Westie Training Suggestions for 2023 – How to Get a Better West Highland White Terrier (Important!)

Westie Training Suggestions

Last Updated on April 18, 2023 by Kunthida

Westie Training Suggestions

Westie Training Tips – How to Have a Happy Pet

Westie training is not just about teaching your dog to fetch balls or uncover concealed toys. It is about imparting awareness to your pet to help him find out how to act correctly.

Training a Westie is not hard considering that they are naturally well-behaved breeds.

As the owner or potential owner, you just have to find out more about them, especially their temperament and characteristics, to determine what training method is ideal. Training a Westie, or other dog breeds, in general, is one of the most crucial parts of every dog’s life.

During this period, they need to learn not only how to sit, stay or come on command but they must also understand that barking when visitors are standing by the front door, jumping on them, and chasing their cars are unwanted behaviors.

Whether it be a terrier or a hunting dog, they’re happy when working thus they constantly look for activities to occupy their minds and keep up with their energy level – running around the front lawn, going up and down the stairs, having fun with other pets and yes, digging your well-kept garden or chewing the throw pillows in the living room.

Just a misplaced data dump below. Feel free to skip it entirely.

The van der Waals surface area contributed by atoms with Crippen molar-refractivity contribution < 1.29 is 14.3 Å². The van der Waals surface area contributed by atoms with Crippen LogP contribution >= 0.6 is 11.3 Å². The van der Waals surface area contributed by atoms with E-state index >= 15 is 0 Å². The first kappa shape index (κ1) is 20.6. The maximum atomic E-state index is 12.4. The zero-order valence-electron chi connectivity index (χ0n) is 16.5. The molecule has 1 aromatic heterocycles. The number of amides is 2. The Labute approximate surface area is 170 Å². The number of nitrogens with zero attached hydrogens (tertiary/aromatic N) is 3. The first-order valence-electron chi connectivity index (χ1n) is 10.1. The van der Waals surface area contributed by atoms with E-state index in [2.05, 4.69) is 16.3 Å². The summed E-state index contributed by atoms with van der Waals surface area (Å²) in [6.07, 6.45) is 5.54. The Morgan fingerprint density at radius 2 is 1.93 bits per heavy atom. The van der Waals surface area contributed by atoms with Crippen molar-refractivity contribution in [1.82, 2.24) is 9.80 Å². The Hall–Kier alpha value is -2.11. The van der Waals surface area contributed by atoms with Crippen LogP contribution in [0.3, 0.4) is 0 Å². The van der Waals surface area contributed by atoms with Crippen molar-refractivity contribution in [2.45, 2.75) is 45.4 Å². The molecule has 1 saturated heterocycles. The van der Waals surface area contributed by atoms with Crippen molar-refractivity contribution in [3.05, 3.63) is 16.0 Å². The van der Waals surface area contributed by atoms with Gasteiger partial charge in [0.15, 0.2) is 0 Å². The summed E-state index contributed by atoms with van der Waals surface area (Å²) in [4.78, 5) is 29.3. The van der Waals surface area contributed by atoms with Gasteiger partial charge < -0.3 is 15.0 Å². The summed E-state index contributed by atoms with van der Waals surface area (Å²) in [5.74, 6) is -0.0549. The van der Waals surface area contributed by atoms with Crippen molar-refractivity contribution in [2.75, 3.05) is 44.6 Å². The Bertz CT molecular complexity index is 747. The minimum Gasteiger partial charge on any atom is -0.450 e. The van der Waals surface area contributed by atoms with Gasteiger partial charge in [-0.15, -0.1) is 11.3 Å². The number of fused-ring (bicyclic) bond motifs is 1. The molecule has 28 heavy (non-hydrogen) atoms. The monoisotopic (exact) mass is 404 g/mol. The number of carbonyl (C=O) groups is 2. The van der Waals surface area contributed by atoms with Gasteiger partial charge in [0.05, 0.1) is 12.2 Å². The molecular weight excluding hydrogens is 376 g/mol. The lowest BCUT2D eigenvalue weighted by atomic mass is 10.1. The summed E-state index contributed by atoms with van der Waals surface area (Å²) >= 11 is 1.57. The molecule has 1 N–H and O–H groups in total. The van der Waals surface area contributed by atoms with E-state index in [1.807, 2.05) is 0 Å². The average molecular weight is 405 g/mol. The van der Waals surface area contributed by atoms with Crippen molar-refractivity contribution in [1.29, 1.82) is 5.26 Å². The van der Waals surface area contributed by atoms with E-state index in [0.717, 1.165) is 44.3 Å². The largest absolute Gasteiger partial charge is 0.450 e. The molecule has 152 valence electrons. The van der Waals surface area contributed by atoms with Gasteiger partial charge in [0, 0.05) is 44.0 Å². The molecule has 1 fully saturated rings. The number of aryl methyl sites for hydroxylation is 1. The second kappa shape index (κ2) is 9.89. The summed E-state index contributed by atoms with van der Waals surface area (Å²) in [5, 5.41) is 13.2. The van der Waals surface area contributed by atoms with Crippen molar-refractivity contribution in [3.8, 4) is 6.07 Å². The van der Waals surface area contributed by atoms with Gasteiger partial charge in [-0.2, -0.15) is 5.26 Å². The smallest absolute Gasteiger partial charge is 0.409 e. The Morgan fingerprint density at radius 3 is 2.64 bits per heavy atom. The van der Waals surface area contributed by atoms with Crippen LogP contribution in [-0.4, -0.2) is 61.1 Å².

Although they are intelligent, they can’t figure out by themselves whether what they are doing is correct or not. To them, anything interesting and appears like work is the right thing to do hence they need to be taught what is acceptable and not.

Westie Training includes basic obedience training, housebreaking, addressing typical dog behavior issues as well as exercise hence keeping a dog physically and mentally busy. Understand that a busy dog is less likely to get bored thereby preventing boredom-induced behaviors such as excessive barking, chewing, and digging.

With this, it would not be difficult for a dog to capture the hearts of his owners as well as those who have the chance to interact with him.

Canines are faithful companions known to serve and protect their masters when danger is at hand. Their loyalty and love can even get to the point of risking their lives and losing them when the need occurs. In turn, they want nothing but their owner’s love and attention.

In other words, pet owners would definitely love a well-trained Westie. On the other hand, a Westie would be happiest if loved and cared for by its dearest master.

Kathleen Jenkins is sharing articles about Westie training. If you need to find out more from her, feel free to check out her site about Westie training.

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Reasons for Westie Training

Although they’re well-known for their strong-willed disposition, Westie training may not be as tough as training aggressive canine breeds just like Pitbulls and Rottweillers.

This small breed with a distinct white coat in fact enjoys companionship. Evidence of that is their propensity to get along well with people and be friendly even to strangers.

But despite their remarkable traits, training is undeniably necessary to help them develop into lovable small dogs everyone wants to have.